Trump admin willing to work with Congress
on war authorization: lawmakers
Send a link to a friend
[August 03, 2017]
By Patricia Zengerle
WASHINGTON (Reuters) - Officials from
President Donald Trump's administration are willing to work with
Congress as it attempts to pass a new authorization for military
operations against Islamic State, U.S. senators said on Wednesday.
Secretary of State Rex Tillerson and Secretary of Defense Jim Mattis
testified at a classified Senate Foreign Relations Committee hearing, as
it writes an authorization for the fight against the militant group in
Syria and Iraq.
"They expressed a willingness to work on an authorization and I take
them at their word," Democratic Senator Chris Murphy told reporters.
Earlier Wednesday, State said in a letter to the committee's Republican
chairman, Senator Bob Corker, that the administration is not seeking any
additional authorization or any revisions to a 2001 Authorization for
the Use of Military Force (AUMF).
"The United States has sufficient legal authority to prosecute the
campaign against al-Qa'ida and associated forces, including against the
Islamic State of Iraq and Syria," wrote Charles Faulkner of the
Department's Bureau of Legislative Affairs.
The 2001 AUMF, passed days after the Sept. 11 attacks to authorize the
fight against al Qaeda and affiliates, has been used by presidents since
as the legal basis for a wide range of military action.
Some members of Congress argue that it is long past time to repeal the
16-year-old authorization, especially for the campaign against Islamic
State, which did not exist in 2001 and actually fights against al Qaeda
in Syria and elsewhere.
The Constitution gives Congress, not the president, the right to approve
such military action. Lawmakers have been struggling with the White
House for a bigger say in foreign policy.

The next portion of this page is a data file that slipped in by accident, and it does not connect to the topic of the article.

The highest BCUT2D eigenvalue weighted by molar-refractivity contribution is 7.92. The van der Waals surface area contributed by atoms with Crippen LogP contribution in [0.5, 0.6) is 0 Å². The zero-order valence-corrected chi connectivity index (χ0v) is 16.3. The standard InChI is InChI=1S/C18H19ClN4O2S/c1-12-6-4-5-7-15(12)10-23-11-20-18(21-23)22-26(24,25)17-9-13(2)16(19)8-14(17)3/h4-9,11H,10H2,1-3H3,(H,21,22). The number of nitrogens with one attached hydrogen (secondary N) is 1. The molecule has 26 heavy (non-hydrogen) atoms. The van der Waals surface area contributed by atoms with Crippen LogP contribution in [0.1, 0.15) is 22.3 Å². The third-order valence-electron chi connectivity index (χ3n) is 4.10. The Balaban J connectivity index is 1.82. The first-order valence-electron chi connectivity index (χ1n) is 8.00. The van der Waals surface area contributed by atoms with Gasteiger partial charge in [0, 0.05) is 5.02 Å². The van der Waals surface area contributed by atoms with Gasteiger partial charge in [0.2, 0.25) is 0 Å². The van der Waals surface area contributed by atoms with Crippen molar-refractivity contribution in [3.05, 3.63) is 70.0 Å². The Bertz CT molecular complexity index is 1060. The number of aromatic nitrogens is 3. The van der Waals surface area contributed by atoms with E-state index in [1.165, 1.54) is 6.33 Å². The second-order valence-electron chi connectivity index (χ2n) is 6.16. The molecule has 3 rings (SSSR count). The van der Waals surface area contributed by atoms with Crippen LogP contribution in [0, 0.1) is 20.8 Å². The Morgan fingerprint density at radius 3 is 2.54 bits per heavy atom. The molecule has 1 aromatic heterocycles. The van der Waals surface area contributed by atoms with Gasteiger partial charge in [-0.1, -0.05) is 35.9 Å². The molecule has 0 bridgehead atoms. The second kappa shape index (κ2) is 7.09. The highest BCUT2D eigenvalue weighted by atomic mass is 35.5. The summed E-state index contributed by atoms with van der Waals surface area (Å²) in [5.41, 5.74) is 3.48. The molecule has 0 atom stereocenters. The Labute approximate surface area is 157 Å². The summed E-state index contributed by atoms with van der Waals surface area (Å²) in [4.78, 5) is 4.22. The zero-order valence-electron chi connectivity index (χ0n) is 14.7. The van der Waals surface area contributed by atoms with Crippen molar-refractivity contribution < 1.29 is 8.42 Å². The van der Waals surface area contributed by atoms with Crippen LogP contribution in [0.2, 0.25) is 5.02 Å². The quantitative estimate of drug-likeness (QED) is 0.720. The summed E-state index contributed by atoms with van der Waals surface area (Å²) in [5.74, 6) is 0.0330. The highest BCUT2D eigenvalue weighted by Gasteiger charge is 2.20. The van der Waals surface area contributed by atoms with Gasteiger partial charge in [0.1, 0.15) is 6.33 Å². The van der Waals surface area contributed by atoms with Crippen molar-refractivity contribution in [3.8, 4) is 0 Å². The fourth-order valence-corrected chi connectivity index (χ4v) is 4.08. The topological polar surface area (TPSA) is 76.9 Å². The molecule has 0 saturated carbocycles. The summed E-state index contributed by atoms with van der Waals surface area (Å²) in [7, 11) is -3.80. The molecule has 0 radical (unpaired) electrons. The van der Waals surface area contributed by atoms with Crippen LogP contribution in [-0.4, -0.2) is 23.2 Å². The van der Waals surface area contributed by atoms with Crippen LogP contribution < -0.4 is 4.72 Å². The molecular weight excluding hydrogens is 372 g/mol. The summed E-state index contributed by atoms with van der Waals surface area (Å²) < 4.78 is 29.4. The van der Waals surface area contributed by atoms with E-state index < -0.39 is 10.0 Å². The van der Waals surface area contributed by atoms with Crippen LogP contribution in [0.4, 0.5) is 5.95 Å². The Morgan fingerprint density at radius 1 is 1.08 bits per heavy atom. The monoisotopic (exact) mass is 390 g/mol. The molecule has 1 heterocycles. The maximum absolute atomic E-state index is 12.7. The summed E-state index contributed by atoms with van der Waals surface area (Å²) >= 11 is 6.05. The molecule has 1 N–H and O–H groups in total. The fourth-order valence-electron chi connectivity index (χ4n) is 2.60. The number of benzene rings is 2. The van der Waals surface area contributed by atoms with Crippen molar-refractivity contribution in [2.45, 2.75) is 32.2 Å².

[to top of second column]
Secretary of Defense James Mattis and Secretary of State Rex
Tillerson arrive to brief the Senate Foreign Relations Committee on
the ongoing fight against the Islamic State on Capitol Hill in
Washington, U.S., August 2, 2017. REUTERS/Aaron P. Bernstein
Corker said Tillerson and Mattis were open to a new AUMF "written in
the appropriate way." He said, "The administration's not seeking an
AUMF (but) ... I'm confident they'll work with us."
It is not clear that any new AUMF could pass the Senate and House of
Representatives. Attempts in recent years have come to nothing.
There are disagreements even within the committee over how to
Republican Senator Ron Johnson said he believes the 2001
authorization applies to the anti-IS campaign.
Democratic Senator Tim Kaine, a leading advocate for a new AUMF,
said Mattis and other military leaders agreed congressional action
would send a message of resolve to U.S. adversaries and allies, and
support the troops.
"They think for the mission itself, it would be good to have
Congress engaged," Kaine said.
(Reporting by Patricia Zengerle Additional reporting by David
Alexander and Eric Walsh; Editing by James Dalgleish)
[© 2017 Thomson Reuters. All rights
Copyright 2017 Reuters. All rights reserved. This material may not be published,
broadcast, rewritten or redistributed.